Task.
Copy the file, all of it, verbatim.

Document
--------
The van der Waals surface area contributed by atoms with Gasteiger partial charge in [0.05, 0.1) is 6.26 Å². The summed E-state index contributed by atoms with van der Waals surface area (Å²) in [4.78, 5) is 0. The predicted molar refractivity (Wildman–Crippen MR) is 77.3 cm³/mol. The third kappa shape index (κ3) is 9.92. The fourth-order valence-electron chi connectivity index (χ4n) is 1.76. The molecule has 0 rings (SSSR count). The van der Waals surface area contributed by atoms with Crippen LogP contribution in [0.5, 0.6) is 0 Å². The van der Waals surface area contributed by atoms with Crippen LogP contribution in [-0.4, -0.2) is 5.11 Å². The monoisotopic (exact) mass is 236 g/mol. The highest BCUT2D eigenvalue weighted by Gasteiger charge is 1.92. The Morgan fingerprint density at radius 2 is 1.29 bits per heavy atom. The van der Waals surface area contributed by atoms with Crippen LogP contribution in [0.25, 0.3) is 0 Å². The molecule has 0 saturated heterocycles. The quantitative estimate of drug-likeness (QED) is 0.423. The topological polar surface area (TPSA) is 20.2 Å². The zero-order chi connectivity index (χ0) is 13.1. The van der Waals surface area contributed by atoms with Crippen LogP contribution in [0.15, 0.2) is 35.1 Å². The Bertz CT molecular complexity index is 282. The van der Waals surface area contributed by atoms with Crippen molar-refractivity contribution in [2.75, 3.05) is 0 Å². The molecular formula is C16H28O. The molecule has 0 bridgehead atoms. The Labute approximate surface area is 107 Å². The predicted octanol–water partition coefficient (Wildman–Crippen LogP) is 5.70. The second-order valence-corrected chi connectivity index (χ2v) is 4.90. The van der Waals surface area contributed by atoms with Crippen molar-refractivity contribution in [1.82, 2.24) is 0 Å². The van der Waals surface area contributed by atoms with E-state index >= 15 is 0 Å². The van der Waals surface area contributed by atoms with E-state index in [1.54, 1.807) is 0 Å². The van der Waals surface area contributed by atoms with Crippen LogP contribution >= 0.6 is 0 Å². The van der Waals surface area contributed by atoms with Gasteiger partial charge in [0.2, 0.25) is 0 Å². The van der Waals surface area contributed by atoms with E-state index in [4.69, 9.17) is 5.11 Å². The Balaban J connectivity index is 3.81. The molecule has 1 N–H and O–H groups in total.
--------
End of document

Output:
The van der Waals surface area contributed by atoms with Gasteiger partial charge in [0.05, 0.1) is 6.26 Å². The summed E-state index contributed by atoms with van der Waals surface area (Å²) in [4.78, 5) is 0. The predicted molar refractivity (Wildman–Crippen MR) is 77.3 cm³/mol. The third kappa shape index (κ3) is 9.92. The fourth-order valence-electron chi connectivity index (χ4n) is 1.76. The molecule has 0 rings (SSSR count). The van der Waals surface area contributed by atoms with Crippen LogP contribution in [0.5, 0.6) is 0 Å². The van der Waals surface area contributed by atoms with Crippen LogP contribution in [-0.4, -0.2) is 5.11 Å². The monoisotopic (exact) mass is 236 g/mol. The highest BCUT2D eigenvalue weighted by Gasteiger charge is 1.92. The Morgan fingerprint density at radius 2 is 1.29 bits per heavy atom. The van der Waals surface area contributed by atoms with Crippen LogP contribution in [0.25, 0.3) is 0 Å². The molecule has 0 saturated heterocycles. The quantitative estimate of drug-likeness (QED) is 0.423. The topological polar surface area (TPSA) is 20.2 Å². The zero-order chi connectivity index (χ0) is 13.1. The van der Waals surface area contributed by atoms with Crippen LogP contribution in [0.15, 0.2) is 35.1 Å². The Bertz CT molecular complexity index is 282. The van der Waals surface area contributed by atoms with Crippen molar-refractivity contribution in [2.75, 3.05) is 0 Å². The molecular formula is C16H28O. The molecule has 0 bridgehead atoms. The Labute approximate surface area is 107 Å². The predicted octanol–water partition coefficient (Wildman–Crippen LogP) is 5.70. The second-order valence-corrected chi connectivity index (χ2v) is 4.90. The van der Waals surface area contributed by atoms with Crippen molar-refractivity contribution in [1.82, 2.24) is 0 Å². The van der Waals surface area contributed by atoms with E-state index >= 15 is 0 Å². The van der Waals surface area contributed by atoms with E-state index in [1.54, 1.807) is 0 Å². The van der Waals surface area contributed by atoms with Crippen LogP contribution >= 0.6 is 0 Å². The van der Waals surface area contributed by atoms with Gasteiger partial charge in [0.2, 0.25) is 0 Å². The van der Waals surface area contributed by atoms with E-state index in [4.69, 9.17) is 5.11 Å². The Balaban J connectivity index is 3.81. The molecule has 1 N–H and O–H groups in total.